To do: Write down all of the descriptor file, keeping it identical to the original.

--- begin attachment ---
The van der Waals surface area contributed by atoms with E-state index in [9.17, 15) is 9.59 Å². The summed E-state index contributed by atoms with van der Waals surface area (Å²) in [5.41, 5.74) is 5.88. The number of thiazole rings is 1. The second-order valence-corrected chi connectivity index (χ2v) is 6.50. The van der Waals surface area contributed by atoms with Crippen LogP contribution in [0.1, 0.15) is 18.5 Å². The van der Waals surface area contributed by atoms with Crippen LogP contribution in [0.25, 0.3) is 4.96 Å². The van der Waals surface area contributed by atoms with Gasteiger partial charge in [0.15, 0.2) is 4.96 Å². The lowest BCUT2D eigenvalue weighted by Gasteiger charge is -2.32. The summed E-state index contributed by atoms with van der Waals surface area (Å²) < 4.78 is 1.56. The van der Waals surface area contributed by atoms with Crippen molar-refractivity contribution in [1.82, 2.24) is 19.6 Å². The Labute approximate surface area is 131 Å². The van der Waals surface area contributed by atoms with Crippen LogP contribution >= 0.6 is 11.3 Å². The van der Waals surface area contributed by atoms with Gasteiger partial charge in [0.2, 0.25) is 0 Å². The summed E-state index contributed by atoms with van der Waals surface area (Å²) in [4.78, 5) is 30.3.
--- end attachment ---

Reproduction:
The van der Waals surface area contributed by atoms with E-state index in [9.17, 15) is 9.59 Å². The summed E-state index contributed by atoms with van der Waals surface area (Å²) in [5.41, 5.74) is 5.88. The number of thiazole rings is 1. The second-order valence-corrected chi connectivity index (χ2v) is 6.50. The van der Waals surface area contributed by atoms with Crippen LogP contribution in [0.1, 0.15) is 18.5 Å². The van der Waals surface area contributed by atoms with Crippen LogP contribution in [0.25, 0.3) is 4.96 Å². The van der Waals surface area contributed by atoms with Gasteiger partial charge in [0.15, 0.2) is 4.96 Å². The lowest BCUT2D eigenvalue weighted by Gasteiger charge is -2.32. The summed E-state index contributed by atoms with van der Waals surface area (Å²) < 4.78 is 1.56. The van der Waals surface area contributed by atoms with Crippen molar-refractivity contribution in [1.82, 2.24) is 19.6 Å². The Labute approximate surface area is 131 Å². The van der Waals surface area contributed by atoms with Crippen LogP contribution >= 0.6 is 11.3 Å². The van der Waals surface area contributed by atoms with Gasteiger partial charge in [0.2, 0.25) is 0 Å². The summed E-state index contributed by atoms with van der Waals surface area (Å²) in [4.78, 5) is 30.3.